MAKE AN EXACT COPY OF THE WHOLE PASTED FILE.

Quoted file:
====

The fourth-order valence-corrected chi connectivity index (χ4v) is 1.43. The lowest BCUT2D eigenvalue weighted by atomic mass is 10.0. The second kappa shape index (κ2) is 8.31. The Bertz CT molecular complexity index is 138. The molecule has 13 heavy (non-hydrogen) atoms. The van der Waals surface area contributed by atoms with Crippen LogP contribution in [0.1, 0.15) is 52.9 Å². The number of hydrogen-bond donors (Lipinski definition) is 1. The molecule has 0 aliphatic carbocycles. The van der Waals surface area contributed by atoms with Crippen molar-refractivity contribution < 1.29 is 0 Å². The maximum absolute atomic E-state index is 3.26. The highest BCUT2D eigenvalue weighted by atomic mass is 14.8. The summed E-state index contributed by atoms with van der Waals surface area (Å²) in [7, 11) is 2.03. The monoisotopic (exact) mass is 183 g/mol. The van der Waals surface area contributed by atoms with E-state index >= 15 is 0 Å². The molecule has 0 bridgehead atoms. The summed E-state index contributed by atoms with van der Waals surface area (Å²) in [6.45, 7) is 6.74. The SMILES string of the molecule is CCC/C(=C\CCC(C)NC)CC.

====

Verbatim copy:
The fourth-order valence-corrected chi connectivity index (χ4v) is 1.43. The lowest BCUT2D eigenvalue weighted by atomic mass is 10.0. The second kappa shape index (κ2) is 8.31. The Bertz CT molecular complexity index is 138. The molecule has 13 heavy (non-hydrogen) atoms. The van der Waals surface area contributed by atoms with Crippen LogP contribution in [0.1, 0.15) is 52.9 Å². The number of hydrogen-bond donors (Lipinski definition) is 1. The molecule has 0 aliphatic carbocycles. The van der Waals surface area contributed by atoms with Crippen molar-refractivity contribution < 1.29 is 0 Å². The maximum absolute atomic E-state index is 3.26. The highest BCUT2D eigenvalue weighted by atomic mass is 14.8. The summed E-state index contributed by atoms with van der Waals surface area (Å²) in [7, 11) is 2.03. The monoisotopic (exact) mass is 183 g/mol. The van der Waals surface area contributed by atoms with E-state index >= 15 is 0 Å². The molecule has 0 bridgehead atoms. The summed E-state index contributed by atoms with van der Waals surface area (Å²) in [6.45, 7) is 6.74. The SMILES string of the molecule is CCC/C(=C\CCC(C)NC)CC.